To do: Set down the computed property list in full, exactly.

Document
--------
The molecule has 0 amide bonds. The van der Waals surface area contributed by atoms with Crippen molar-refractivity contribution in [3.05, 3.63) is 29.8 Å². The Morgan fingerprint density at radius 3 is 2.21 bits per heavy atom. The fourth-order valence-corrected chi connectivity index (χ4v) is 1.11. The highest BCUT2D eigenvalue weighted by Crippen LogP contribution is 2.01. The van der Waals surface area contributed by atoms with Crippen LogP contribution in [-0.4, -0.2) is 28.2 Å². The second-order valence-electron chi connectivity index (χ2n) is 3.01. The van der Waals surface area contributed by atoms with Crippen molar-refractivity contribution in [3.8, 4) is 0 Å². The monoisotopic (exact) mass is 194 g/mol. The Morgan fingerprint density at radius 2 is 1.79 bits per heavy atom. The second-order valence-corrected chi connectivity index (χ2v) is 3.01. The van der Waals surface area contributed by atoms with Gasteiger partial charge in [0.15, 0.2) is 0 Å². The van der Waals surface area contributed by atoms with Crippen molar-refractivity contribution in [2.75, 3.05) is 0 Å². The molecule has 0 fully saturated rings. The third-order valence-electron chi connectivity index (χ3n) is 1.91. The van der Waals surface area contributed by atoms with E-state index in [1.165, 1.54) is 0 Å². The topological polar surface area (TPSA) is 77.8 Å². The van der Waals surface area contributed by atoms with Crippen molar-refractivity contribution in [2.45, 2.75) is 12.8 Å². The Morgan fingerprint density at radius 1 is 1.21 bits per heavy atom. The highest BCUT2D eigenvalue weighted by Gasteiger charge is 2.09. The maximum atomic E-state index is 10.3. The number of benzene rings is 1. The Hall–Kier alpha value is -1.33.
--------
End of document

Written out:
The molecule has 0 amide bonds. The van der Waals surface area contributed by atoms with Crippen molar-refractivity contribution in [3.05, 3.63) is 29.8 Å². The Morgan fingerprint density at radius 3 is 2.21 bits per heavy atom. The fourth-order valence-corrected chi connectivity index (χ4v) is 1.11. The highest BCUT2D eigenvalue weighted by Crippen LogP contribution is 2.01. The van der Waals surface area contributed by atoms with Crippen LogP contribution in [-0.4, -0.2) is 28.2 Å². The second-order valence-electron chi connectivity index (χ2n) is 3.01. The van der Waals surface area contributed by atoms with Crippen molar-refractivity contribution in [3.8, 4) is 0 Å². The monoisotopic (exact) mass is 194 g/mol. The Morgan fingerprint density at radius 2 is 1.79 bits per heavy atom. The second-order valence-corrected chi connectivity index (χ2v) is 3.01. The van der Waals surface area contributed by atoms with Gasteiger partial charge in [0.15, 0.2) is 0 Å². The van der Waals surface area contributed by atoms with Crippen molar-refractivity contribution in [2.75, 3.05) is 0 Å². The molecule has 0 fully saturated rings. The third-order valence-electron chi connectivity index (χ3n) is 1.91. The van der Waals surface area contributed by atoms with E-state index in [1.165, 1.54) is 0 Å². The topological polar surface area (TPSA) is 77.8 Å². The van der Waals surface area contributed by atoms with Crippen molar-refractivity contribution in [2.45, 2.75) is 12.8 Å². The Morgan fingerprint density at radius 1 is 1.21 bits per heavy atom. The highest BCUT2D eigenvalue weighted by Gasteiger charge is 2.09. The maximum atomic E-state index is 10.3. The number of benzene rings is 1. The Hall–Kier alpha value is -1.33.